A Small, Good Thing by Raymond Carver

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Summary

(Comprehensive Guide to Short Stories, Critical Edition)

Ann Weiss is not pleased with the baker from whom she orders her son Scotty’s eighth birthday cake. Though the baker is of an age to have children, and even grandchildren, he takes no interest in her son’s birthday and seems to have no time for small talk. The transaction is direct and impersonal, and Ann leaves the bakery vaguely disgruntled by the man’s coldness.

Two days later, on his birthday, Scotty and a friend are walking to school when Scotty is hit by a car and knocked to the pavement. The driver of the car stops, but drives on when Scotty gets up, shaken but apparently unharmed. Scotty returns home, lies down on the sofa, and loses consciousness. Alarmed because she cannot rouse him, Ann telephones her husband, Howard, who telephones an ambulance.

At the hospital, Howard and Ann are assured by their physician, Dr. Francis, that nothing serious seems to be wrong with Scotty. He is only in a deep sleep, not in a coma, and will soon awaken. That evening, while they await tests results, Howard goes home to bathe and change clothes. After he has reached the house, the phone rings, and the caller tells Howard that he has an unclaimed birthday cake. Impatient and confused, Howard denies any knowledge of a cake and hangs up, only to be disturbed by a second call a few minutes later. This time, the caller says nothing, then hangs up.

Back at the hospital, Howard discovers that Scotty, still unconscious, is being fed intravenously. Ann is anxious about his not waking up. Howard suggests that Ann go home for a while and tells her about the phone calls, but she refuses to leave Scotty. When Dr. Francis comes in on late-night rounds, Howard and Ann demand to know why Scotty has not yet awakened. The doctor assures them that Scotty is suffering from a hairline fracture of the skull and a mild concussion, but that he seems to be out of any real danger and should soon wake up. He is merely asleep, not in a coma. Later that night, another doctor, a radiologist, comes into the room and announces that a brain scan will be performed on Scotty. The increasingly anxious parents accompany their son downstairs to radiology and return with him to his room at dawn.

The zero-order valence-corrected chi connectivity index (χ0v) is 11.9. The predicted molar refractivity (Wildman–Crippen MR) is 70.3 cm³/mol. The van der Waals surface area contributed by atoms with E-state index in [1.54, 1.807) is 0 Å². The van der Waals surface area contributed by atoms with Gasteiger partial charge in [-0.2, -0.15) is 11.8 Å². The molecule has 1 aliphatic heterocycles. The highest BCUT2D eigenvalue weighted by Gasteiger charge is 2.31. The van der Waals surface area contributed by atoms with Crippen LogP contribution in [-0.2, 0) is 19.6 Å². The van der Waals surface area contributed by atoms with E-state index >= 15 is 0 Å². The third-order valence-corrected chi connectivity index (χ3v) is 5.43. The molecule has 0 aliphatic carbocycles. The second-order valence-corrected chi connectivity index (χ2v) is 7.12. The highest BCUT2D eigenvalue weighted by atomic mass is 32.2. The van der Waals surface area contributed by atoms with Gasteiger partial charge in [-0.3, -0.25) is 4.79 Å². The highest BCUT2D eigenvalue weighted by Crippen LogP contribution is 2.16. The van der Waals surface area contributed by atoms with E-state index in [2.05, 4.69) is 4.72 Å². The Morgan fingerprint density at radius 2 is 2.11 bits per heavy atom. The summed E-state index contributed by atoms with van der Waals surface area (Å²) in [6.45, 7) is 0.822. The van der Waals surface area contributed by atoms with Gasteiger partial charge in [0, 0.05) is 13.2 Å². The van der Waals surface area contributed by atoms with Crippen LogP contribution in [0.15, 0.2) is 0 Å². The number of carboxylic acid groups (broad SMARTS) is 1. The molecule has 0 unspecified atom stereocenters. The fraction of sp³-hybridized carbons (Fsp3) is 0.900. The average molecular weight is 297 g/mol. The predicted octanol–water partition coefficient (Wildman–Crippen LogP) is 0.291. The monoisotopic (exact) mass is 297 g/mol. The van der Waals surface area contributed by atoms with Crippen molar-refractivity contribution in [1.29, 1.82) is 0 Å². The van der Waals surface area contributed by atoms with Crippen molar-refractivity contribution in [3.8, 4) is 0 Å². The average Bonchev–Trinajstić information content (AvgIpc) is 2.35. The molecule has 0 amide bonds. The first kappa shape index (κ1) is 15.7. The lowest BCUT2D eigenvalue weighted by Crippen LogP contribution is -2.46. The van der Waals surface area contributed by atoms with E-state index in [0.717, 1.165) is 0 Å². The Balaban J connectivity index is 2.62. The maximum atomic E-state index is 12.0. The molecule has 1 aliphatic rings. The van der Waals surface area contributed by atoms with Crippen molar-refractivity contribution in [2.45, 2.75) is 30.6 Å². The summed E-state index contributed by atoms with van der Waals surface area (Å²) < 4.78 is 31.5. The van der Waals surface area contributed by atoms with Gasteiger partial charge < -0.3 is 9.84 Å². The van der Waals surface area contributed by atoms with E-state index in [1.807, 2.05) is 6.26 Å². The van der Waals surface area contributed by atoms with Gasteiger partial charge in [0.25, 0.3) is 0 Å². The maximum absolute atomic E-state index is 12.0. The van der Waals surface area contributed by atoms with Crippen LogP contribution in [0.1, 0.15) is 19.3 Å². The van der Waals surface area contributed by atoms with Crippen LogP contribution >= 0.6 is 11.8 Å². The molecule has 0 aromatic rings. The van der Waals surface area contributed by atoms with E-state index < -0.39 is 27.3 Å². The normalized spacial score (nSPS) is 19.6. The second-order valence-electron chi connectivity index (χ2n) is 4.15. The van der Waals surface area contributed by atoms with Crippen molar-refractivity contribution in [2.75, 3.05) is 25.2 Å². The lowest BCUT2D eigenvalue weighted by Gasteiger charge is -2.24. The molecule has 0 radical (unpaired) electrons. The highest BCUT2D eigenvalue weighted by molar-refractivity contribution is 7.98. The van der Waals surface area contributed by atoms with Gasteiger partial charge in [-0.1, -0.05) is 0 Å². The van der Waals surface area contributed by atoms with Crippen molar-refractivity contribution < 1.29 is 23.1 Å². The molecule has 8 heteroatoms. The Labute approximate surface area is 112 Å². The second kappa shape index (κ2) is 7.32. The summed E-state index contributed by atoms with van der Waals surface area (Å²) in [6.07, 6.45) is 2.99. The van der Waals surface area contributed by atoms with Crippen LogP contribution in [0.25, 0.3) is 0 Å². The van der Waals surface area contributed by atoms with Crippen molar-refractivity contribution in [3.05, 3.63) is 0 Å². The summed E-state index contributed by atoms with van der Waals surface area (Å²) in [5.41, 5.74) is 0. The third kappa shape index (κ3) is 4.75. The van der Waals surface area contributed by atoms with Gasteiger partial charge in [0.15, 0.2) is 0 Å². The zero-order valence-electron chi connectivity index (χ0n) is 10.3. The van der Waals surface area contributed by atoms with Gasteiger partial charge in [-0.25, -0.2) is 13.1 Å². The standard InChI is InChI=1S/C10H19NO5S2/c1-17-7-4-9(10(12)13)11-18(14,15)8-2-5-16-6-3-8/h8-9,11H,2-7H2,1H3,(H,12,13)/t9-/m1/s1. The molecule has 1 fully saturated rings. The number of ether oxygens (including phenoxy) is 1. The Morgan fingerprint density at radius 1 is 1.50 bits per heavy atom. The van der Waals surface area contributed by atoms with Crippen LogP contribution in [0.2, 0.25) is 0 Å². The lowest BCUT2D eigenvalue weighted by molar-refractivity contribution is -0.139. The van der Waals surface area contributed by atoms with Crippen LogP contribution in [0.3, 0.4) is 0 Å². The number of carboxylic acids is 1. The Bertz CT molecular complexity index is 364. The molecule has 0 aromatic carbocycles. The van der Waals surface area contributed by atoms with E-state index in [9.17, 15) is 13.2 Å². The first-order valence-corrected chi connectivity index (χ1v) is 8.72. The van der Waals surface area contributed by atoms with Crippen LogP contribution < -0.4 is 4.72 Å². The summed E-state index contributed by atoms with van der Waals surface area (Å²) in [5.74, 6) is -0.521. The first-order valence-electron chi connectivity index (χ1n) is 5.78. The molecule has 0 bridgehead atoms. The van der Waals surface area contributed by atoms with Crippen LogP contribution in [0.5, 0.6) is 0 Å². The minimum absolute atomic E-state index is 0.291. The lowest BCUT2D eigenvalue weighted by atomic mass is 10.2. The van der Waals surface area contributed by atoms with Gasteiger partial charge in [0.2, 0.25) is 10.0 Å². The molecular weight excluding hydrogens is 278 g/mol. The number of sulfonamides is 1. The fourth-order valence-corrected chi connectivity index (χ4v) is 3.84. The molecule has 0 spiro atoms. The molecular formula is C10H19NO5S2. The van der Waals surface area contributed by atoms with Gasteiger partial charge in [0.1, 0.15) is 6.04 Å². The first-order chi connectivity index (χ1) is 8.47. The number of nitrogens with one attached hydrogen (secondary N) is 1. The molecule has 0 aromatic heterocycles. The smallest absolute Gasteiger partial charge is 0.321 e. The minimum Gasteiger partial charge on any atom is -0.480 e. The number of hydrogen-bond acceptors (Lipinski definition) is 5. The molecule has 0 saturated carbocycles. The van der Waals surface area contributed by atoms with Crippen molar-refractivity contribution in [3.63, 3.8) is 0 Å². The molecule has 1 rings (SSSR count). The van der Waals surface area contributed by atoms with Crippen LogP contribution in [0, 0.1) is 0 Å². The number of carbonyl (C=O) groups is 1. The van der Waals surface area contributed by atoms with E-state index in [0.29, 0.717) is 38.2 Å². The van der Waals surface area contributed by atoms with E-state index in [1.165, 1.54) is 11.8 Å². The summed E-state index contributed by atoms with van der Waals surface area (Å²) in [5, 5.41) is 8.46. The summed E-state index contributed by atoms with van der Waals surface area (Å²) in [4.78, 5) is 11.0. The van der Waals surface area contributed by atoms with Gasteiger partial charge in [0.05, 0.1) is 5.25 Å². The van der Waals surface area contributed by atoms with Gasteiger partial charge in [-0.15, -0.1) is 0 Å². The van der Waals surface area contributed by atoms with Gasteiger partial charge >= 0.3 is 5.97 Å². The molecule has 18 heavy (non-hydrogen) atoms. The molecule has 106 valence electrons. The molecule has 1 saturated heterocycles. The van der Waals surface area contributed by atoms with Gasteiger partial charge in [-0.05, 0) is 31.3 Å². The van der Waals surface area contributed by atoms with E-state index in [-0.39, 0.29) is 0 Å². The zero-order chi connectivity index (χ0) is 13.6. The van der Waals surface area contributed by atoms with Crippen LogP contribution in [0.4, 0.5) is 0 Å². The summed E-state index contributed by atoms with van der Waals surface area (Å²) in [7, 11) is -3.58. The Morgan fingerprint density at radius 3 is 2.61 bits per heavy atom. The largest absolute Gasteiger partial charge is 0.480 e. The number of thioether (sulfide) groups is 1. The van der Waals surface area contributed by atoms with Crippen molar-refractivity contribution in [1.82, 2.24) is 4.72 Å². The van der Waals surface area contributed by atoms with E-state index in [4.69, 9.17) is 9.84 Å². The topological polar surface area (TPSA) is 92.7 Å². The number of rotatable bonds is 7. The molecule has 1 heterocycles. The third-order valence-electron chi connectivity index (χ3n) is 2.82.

Scotty does not awaken the next day, despite Dr. Francis’s assurances that he will do so. The exhausted Howard and Ann maintain their vigil in the hospital room. When Dr. Francis makes his second visit of the day, he expresses his bewilderment that Scotty has not awakened and this time calls the condition a coma. After the doctor leaves, Howard convinces Ann to go home to rest and feed the dog. No sooner has she arrived home, however, than the phone rings; the caller mentions Scotty’s name and hangs up. Terrified, Ann calls the hospital and receives assurances from Howard that their son’s condition has not changed.

Early the next morning (it is now Wednesday), after Ann has returned to the hospital, Howard tells her that the doctors have decided to operate on Scotty. However, even as they are discussing the proposed surgery, Scotty opens his eyes, gazes blankly at his parents, suffers a spasm, and dies. Dr. Francis later attributes the death to a “hidden occlusion” and expresses sympathy. Dazed, Howard and Ann return home, and the phone rings yet again. Ann curses the caller and bursts into tears. Another call, this one late at night, prompts Ann to make the connection she has so far missed: The baker, angry about the unclaimed cake, has been making the calls.

The couple drive to the shopping center bakery to confront the baker. Though it is past midnight, he is still at work, and Ann pounds on the door to get his attention. When he opens the door, Ann pushes past him, identifies herself, and accuses him of making the calls. She angrily explains that her son is dead. Moved and ashamed, the baker asks them to sit down. He talks about the frustrations of his work, the disappointments of his life; he asks their forgiveness. He serves them coffee, cinnamon rolls, and fresh...

(The entire section is 1,864 words.)